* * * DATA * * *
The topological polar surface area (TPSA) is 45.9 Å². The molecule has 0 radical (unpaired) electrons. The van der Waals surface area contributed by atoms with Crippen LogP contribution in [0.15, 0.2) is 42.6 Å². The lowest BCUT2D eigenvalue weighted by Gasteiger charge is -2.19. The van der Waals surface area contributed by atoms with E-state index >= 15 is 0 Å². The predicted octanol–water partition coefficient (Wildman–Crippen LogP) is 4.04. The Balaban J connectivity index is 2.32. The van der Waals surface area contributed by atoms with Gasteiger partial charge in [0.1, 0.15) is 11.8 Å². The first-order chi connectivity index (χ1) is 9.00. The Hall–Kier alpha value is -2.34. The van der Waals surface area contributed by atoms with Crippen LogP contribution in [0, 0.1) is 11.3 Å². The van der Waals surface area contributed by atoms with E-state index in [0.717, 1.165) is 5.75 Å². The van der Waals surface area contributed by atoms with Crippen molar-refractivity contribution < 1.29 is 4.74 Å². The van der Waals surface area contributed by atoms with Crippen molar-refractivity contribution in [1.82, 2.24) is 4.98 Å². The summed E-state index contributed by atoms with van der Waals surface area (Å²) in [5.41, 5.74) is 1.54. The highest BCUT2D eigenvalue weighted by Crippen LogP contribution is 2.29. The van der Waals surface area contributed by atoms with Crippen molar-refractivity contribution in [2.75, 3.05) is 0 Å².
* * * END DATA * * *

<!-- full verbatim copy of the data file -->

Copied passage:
The topological polar surface area (TPSA) is 45.9 Å². The molecule has 0 radical (unpaired) electrons. The van der Waals surface area contributed by atoms with Crippen LogP contribution in [0.15, 0.2) is 42.6 Å². The lowest BCUT2D eigenvalue weighted by Gasteiger charge is -2.19. The van der Waals surface area contributed by atoms with E-state index >= 15 is 0 Å². The predicted octanol–water partition coefficient (Wildman–Crippen LogP) is 4.04. The Balaban J connectivity index is 2.32. The van der Waals surface area contributed by atoms with Gasteiger partial charge in [0.1, 0.15) is 11.8 Å². The first-order chi connectivity index (χ1) is 9.00. The Hall–Kier alpha value is -2.34. The van der Waals surface area contributed by atoms with Crippen LogP contribution in [0, 0.1) is 11.3 Å². The van der Waals surface area contributed by atoms with E-state index in [0.717, 1.165) is 5.75 Å². The van der Waals surface area contributed by atoms with Crippen molar-refractivity contribution < 1.29 is 4.74 Å². The van der Waals surface area contributed by atoms with Crippen molar-refractivity contribution in [1.82, 2.24) is 4.98 Å². The summed E-state index contributed by atoms with van der Waals surface area (Å²) in [5.41, 5.74) is 1.54. The highest BCUT2D eigenvalue weighted by Crippen LogP contribution is 2.29. The van der Waals surface area contributed by atoms with Crippen molar-refractivity contribution in [2.75, 3.05) is 0 Å².